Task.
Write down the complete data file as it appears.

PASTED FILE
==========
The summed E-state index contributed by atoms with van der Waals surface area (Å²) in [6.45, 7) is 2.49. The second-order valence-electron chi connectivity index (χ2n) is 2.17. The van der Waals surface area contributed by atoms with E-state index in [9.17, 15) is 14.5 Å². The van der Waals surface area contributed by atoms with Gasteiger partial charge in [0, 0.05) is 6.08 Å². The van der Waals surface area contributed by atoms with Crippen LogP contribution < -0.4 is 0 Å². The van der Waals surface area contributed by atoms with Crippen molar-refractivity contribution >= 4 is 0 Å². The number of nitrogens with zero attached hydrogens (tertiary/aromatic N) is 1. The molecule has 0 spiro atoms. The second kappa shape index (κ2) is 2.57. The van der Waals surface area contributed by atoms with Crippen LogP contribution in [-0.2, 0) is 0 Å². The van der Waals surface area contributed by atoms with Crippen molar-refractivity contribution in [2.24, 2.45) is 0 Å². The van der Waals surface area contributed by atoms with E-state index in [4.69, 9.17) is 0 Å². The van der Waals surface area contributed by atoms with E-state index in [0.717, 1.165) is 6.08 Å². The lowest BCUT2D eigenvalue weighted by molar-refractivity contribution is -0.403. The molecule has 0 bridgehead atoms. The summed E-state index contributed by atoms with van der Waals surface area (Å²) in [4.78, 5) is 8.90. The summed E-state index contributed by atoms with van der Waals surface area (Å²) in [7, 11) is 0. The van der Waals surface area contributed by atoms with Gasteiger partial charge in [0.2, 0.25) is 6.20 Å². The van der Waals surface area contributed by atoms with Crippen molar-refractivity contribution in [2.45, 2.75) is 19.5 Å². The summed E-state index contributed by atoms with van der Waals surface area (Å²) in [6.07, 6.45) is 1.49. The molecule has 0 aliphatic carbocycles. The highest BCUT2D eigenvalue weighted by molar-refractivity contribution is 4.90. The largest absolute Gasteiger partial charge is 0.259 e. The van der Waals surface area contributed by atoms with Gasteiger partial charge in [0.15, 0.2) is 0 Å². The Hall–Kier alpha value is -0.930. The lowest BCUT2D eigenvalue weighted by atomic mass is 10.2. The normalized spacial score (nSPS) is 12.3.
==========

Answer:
The summed E-state index contributed by atoms with van der Waals surface area (Å²) in [6.45, 7) is 2.49. The second-order valence-electron chi connectivity index (χ2n) is 2.17. The van der Waals surface area contributed by atoms with E-state index in [9.17, 15) is 14.5 Å². The van der Waals surface area contributed by atoms with Gasteiger partial charge in [0, 0.05) is 6.08 Å². The van der Waals surface area contributed by atoms with Crippen LogP contribution < -0.4 is 0 Å². The van der Waals surface area contributed by atoms with Crippen molar-refractivity contribution >= 4 is 0 Å². The number of nitrogens with zero attached hydrogens (tertiary/aromatic N) is 1. The molecule has 0 spiro atoms. The second kappa shape index (κ2) is 2.57. The van der Waals surface area contributed by atoms with Crippen LogP contribution in [-0.2, 0) is 0 Å². The van der Waals surface area contributed by atoms with Crippen molar-refractivity contribution in [2.24, 2.45) is 0 Å². The van der Waals surface area contributed by atoms with E-state index in [4.69, 9.17) is 0 Å². The van der Waals surface area contributed by atoms with E-state index in [0.717, 1.165) is 6.08 Å². The lowest BCUT2D eigenvalue weighted by molar-refractivity contribution is -0.403. The molecule has 0 bridgehead atoms. The summed E-state index contributed by atoms with van der Waals surface area (Å²) in [4.78, 5) is 8.90. The summed E-state index contributed by atoms with van der Waals surface area (Å²) in [7, 11) is 0. The van der Waals surface area contributed by atoms with Gasteiger partial charge in [0.2, 0.25) is 6.20 Å². The van der Waals surface area contributed by atoms with Crippen molar-refractivity contribution in [2.45, 2.75) is 19.5 Å². The summed E-state index contributed by atoms with van der Waals surface area (Å²) in [6.07, 6.45) is 1.49. The molecule has 0 aliphatic carbocycles. The highest BCUT2D eigenvalue weighted by molar-refractivity contribution is 4.90. The largest absolute Gasteiger partial charge is 0.259 e. The van der Waals surface area contributed by atoms with Gasteiger partial charge in [0.15, 0.2) is 0 Å². The Hall–Kier alpha value is -0.930. The lowest BCUT2D eigenvalue weighted by atomic mass is 10.2. The normalized spacial score (nSPS) is 12.3.